President Jacob Zuma is celebrating his 75th birthday. Picture: Elmond Jiyane/GCIS
Johannesburg - Backers of President Jacob Zuma are throwing a 75th birthday bash for him in Soweto – far from the madding crowds expected in the streets of the capital city on Wednesday calling for his resignation.

Zuma’s supporters, buoyed by their victory at the Ahmed Kathrada memorial service in Durban on Sunday, where they managed to ambush former finance minister Pravin Gordhan and heckle ANC Treasurer Zweli Mkhize, hope to divert attention from Wednesday’s marches spearheaded by opposition parties and civic groups.

At the commemoration of Chris Hani on Monday, Zuma, who had been under attack from alliance partners the SACP, escaped unscathed and even got the backing of the slain SACP leader’s widow, Limpo.

The president now has one last hurdle – the no confidence motion brought by the DA, which is set to be heard in the National Assembly on Tuesday.

Zuma may have suffered a blow on Tuesday when the Constitutional Court allowed the United Democratic Movement (UDM) access to argue why they want the National Assembly to use a secret ballot when the motion is debated.

On Tuesday, opposition parties claimed they had won what they called the first round of the no-confidence motion when the Constitutional Court offered the UDM access to argue the matter.

The parties were now pushing Speaker Baleka Mbete to postpone the debate from April 18 to a date after the UDM case is finalised.

The DA – which pushed for the motion – confirmed yesterday the party had approached Mbete to postpone Tuesday’s debate.

In the directive by the court, Chief Justice Mogoeng Mogoeng said parties who wanted to oppose the application have to file their papers by Thursday.

The UDM will then have to file its replying affidavit by close of business on April 19, while all parties would have to file their written submissions by April 21. Further directives may be issued by the Constitutional Court, Justice Mogoeng said.

Parliament’s spokesperson Moloto Mothapo said the House would comply with the directives of the Constitutional Court and file all the papers.

But he said it was not for the speaker to withdraw the motion, saying the DA needed to withdraw it.

DA leader Mmusi Maimane said he had written to Mbete asking for the postponement of the motion until the conclusion of the court case.

“As soon as a decision is taken, the motion must be debated before the Assembly as soon as possible,” said Maimane.

Moloto said Mbete would have to apply her mind on the proposal by the DA to postpone the motion.

UDM leader Bantu Holomisa said his party was pinning its hopes on the Constitutional Court ordering Mbete to allow a secret ballot.

The only time the ANC allowed its members to vote with their conscience was about 20 years ago when Parliament voted on abortion and the same-sex marriage legislation.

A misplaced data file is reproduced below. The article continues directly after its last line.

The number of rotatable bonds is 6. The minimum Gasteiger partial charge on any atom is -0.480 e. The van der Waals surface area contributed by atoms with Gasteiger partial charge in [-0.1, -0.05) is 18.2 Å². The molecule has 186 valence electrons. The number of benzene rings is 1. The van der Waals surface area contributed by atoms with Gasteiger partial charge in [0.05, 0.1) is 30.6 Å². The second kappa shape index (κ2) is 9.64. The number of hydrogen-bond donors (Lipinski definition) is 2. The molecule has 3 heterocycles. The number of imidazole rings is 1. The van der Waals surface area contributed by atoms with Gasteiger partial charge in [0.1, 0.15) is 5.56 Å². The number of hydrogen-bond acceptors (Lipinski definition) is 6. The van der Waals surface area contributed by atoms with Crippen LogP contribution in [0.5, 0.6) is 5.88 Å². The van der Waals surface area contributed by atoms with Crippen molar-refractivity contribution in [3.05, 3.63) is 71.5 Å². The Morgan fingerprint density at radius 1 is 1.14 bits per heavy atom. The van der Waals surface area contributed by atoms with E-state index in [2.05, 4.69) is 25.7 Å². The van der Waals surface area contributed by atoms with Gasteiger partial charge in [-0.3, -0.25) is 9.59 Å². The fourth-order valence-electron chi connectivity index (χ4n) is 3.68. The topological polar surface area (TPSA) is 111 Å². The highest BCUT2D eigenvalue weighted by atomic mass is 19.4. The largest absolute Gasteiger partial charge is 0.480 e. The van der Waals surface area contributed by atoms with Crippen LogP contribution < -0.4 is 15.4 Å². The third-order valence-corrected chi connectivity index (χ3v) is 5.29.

But the ANC has now asked its members to toe the party line and vote against the motion.

Zuma’s critics used a panel discussion at the Tshwane University of Technology in Pretoria to blast him.

Trade unionist Zwelinzima Vavi blamed Zuma for the country’s crisis and urged South Africans to join the protest marches today.

The former Cosatu leader was one of four panellists invited by the SA Association of Public Administration and Management to speak under the theme: “Is the post-apartheid state unravelling?”

The other panellists were political analysts Mcebisi Ndletyana, former EFF treasurer Magdalene Moonsamy and Black First Land First leader Andile Mngxitama.

“Unemployment levels have gone to unbelievable levels. At least 9million people are unemployed. We have become the most unequal society in the world,” he said.

“There are 25 million of our people living below the poverty line. There are 14 million who go to bed at night without having eaten anything. That is what we call an unravelling. There is a political crisis,” Vavi said.

He accused Zuma of representing a particular character of crony capitalism where he, his family and friends amassed massive wealth at the expense of the interests of ordinary people. “We are in junk status thanks to the irresponsible and reckless actions of the president.”

Ndletyana agreed with Vavi, saying South Africa was in a leadership crisis. He said Zuma didn’t have money and had a big family to support and was vulnerable to people who were willing to pay big money to gain political influence.

But Mngxitama defended Zuma, saying he had every right to fire and hire members of his cabinet – even going as far as saying he was a radical leader.

“The most radical things Zuma has done are to remove us from the ICC (International Criminal Court); say land must be returned without us paying back; and where is Pravin Gordhan today? He is gone,” Mngxitama said.

On Tuesday, ANC Youth League spokesperson Mlondi Mkhize described the thousands of people expected to take part in the national day of action protest in Pretoria today (Wednesday) as “counter-revolutionary elements and forces”.

The youth league would be mobilising young people from across Gauteng and neighbouring provinces to attend Zuma’s birthday in Kliptown.

The Star